Craig Bartholow Strydom and Stephen “Sugar” Segerman talk to Danie Marais at US Woordfees 2016

 

 

woordfees

Craig Bartholow Strydom and Stephen “Sugar” Segerman talk to Danie Marais, 7 March 2016 at 10: 30.

Oscar-winning documentary gets extended-play treatment | Winnipeg Free Press

http://www.winnipegfreepress.com/arts-and-life/entertainment/books/oscar-winning-documentary-gets-extended-play-treatment-367083501.html

The story of Sixto Rodriguez as depicted in the Academy Award-winning 2012 documentarySearching for Sugar Man was one that intrigued the world.

The plot centred around Rodriguez, a musician based out of Detroit in the ’60s and ’70s, who was never able to gain traction in the United States despite numerous industry professionals comparing his songwriting chops to those of Bob Dylan — but perhaps even better.

But more than a story about a musician who somehow sadly flew so far under the radar, the film — and now the book, Sugar Man: The Life, Death and Resurrection of Sixto Rodriguez — are about a man who unknowingly became the soundtrack for a revolution half a world away. His first album, Cold Fact, became immensely popular in South Africa during the time of apartheid, unbeknownst to the singer himself.

The film follows two South African men as they search for Rodriguez (the name Sugar Man references a line in one of his songs), who was presumed to be dead. Once they discover he’s alive and well and living in Detroit, they take him to South Africa to perform for thousands of fans and to give him a taste of the life he should have had.

Written by Craig Bartholomew Strydom and Stephen (Sugar) Segerman, two men who play a large role in the film, Sugar Man is an exhaustively detailed account of all that happened before, during and after the time frame covered in the film. Segerman’s first encounter with a Rodriguez song while doing his mandatory time in the army, Rodriguez’s multiple stints in local politics, the eventual suicide of director Malik Bendajelloul not long after the film won an Academy Award — every conversation, every email, Sugar Man covers it all.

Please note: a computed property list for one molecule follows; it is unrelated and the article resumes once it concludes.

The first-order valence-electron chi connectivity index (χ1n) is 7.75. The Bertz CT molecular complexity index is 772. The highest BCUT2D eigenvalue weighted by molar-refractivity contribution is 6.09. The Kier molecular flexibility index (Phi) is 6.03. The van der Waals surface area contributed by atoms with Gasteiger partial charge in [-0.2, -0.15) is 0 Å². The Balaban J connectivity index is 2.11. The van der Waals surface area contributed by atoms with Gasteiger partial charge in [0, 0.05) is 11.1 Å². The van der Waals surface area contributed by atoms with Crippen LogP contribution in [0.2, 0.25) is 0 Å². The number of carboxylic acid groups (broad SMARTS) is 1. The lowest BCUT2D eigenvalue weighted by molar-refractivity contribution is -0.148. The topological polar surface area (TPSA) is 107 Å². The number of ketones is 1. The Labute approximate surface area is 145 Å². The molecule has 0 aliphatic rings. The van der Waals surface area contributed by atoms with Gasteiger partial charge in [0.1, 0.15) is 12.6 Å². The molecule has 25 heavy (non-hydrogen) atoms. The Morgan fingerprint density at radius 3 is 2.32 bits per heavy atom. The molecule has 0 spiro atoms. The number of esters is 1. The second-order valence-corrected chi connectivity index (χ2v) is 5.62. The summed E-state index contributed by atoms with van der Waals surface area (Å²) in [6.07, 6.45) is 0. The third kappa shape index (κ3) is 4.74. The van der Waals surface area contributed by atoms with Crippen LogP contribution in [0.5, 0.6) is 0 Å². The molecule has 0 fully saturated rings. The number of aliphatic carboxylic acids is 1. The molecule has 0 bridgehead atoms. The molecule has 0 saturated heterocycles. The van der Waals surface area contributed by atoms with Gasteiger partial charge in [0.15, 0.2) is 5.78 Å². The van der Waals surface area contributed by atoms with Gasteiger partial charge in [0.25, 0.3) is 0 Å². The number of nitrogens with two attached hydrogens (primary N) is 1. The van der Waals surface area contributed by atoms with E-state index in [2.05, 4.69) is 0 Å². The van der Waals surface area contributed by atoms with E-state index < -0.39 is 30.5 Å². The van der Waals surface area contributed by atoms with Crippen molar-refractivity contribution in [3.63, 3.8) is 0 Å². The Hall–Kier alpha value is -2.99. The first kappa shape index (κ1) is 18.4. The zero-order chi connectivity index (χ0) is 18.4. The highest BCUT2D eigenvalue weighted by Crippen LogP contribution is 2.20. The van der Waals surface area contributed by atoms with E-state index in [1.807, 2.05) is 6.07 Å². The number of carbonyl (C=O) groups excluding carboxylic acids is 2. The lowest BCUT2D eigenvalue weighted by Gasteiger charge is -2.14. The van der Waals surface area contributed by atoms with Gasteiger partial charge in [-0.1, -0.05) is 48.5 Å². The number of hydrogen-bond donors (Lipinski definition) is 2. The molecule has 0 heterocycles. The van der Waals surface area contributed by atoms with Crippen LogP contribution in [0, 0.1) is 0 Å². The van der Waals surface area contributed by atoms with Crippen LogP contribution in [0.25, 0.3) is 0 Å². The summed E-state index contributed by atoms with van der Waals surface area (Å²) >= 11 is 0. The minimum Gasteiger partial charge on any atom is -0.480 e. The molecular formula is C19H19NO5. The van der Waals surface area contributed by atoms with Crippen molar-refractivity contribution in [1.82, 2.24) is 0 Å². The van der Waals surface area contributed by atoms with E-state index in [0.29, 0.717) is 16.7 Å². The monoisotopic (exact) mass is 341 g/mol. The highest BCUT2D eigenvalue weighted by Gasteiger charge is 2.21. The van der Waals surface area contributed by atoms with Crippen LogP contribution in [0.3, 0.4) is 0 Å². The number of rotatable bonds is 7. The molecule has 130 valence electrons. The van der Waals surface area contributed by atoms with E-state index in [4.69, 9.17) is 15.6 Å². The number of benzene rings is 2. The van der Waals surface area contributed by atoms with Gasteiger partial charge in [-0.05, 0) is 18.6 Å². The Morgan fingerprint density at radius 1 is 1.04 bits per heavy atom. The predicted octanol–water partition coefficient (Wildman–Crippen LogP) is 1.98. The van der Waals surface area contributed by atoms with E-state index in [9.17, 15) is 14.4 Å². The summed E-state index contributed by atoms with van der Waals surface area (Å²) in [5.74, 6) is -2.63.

The book is broken up into four sections — the mystery, the man, the music and the movie — which is very helpful given the amount of voices and storylines that weave together to create the narrative picture as a whole.

On occasion, however, all the details and historic references do become overwhelming, and are not always necessary in order to move the story forward. In certain instances, it feels more productive to skim over those parts instead of reading word for word.

The most interesting tidbits are those excluded from the film (or that hadn’t happened until after the film was made), namely the fact that after his initial shows in South Africa, Rodriguez toured the country several more times in the early and mid-2000s with varying success, and the surprising falling out between Segerman and Rodriguez spurred by Segerman’s move into a more managerial role.

For those who loved the documentary, Sugar Man: The Life, Death and Resurrection of Sixto Rodriguez is an excellent companion piece that bookends the film beautifully, answering any and all questions one may have about the lives of all those involved, both pre- and post-documentary.

In the prologue of the book, Strydom and Segerman say the film was “the search for the man who didn’t know he was lost.” This book proves to be the rest of the story we didn’t know we were missing.

Erin Lebar is a multimedia producer at the Free Press.

Capetonians pen the journey to find musician Sixto Rodriguez in new book | Cape Talk

Stephen
Stephen “Sugar” Segerman, Craig Bartholomew Strydom

The two men at the centre of the search for musician Sixto Rodriguez have written the story of their journey. Stephen “Sugar” Segerman and Craig Bartholomew-Strydom authored the book “Sugar Man – the life, death and resurrection of Sixto Rodriguez”, after the success of the documentary film that was made about their quest. The pair share the tale of what they call an ‘irresistible story” about Rodriguez, who was rumoured to have killed himself on stage. Listen to the full conversation (with John Maytham standing in) on CapeTalk’s Breakfast with Kieno Kammies:

Source: Capetonians pen the journey to find musician Sixto Rodriguez in new book

The triumph and tragedy of Searching for Sugar Man – Telegraph

Searching for Sugar Man is a brilliant testament to the briefly glittering talents of its director and star